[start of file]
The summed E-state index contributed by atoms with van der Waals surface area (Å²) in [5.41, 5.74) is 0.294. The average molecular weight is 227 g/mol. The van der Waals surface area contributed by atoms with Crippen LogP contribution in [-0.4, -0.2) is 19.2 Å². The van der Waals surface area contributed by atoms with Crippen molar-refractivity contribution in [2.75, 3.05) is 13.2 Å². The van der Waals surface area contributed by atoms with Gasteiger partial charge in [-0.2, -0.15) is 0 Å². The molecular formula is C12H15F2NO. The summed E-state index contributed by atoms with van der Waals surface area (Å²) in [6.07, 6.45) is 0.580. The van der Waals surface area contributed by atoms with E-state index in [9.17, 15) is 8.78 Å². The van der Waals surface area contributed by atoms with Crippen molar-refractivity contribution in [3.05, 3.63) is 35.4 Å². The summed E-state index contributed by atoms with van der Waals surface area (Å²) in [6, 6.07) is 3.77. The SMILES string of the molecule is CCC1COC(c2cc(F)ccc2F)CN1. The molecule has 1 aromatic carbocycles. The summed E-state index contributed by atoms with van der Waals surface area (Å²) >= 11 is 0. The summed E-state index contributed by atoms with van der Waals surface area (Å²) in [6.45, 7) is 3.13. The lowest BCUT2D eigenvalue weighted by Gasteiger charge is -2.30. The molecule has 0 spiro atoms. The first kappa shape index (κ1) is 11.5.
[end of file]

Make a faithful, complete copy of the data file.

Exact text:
The summed E-state index contributed by atoms with van der Waals surface area (Å²) in [5.41, 5.74) is 0.294. The average molecular weight is 227 g/mol. The van der Waals surface area contributed by atoms with Crippen LogP contribution in [-0.4, -0.2) is 19.2 Å². The van der Waals surface area contributed by atoms with Crippen molar-refractivity contribution in [2.75, 3.05) is 13.2 Å². The van der Waals surface area contributed by atoms with Gasteiger partial charge in [-0.2, -0.15) is 0 Å². The molecular formula is C12H15F2NO. The summed E-state index contributed by atoms with van der Waals surface area (Å²) in [6.07, 6.45) is 0.580. The van der Waals surface area contributed by atoms with E-state index in [9.17, 15) is 8.78 Å². The van der Waals surface area contributed by atoms with Crippen molar-refractivity contribution in [3.05, 3.63) is 35.4 Å². The summed E-state index contributed by atoms with van der Waals surface area (Å²) in [6, 6.07) is 3.77. The SMILES string of the molecule is CCC1COC(c2cc(F)ccc2F)CN1. The molecule has 1 aromatic carbocycles. The summed E-state index contributed by atoms with van der Waals surface area (Å²) >= 11 is 0. The summed E-state index contributed by atoms with van der Waals surface area (Å²) in [6.45, 7) is 3.13. The lowest BCUT2D eigenvalue weighted by Gasteiger charge is -2.30. The molecule has 0 spiro atoms. The first kappa shape index (κ1) is 11.5.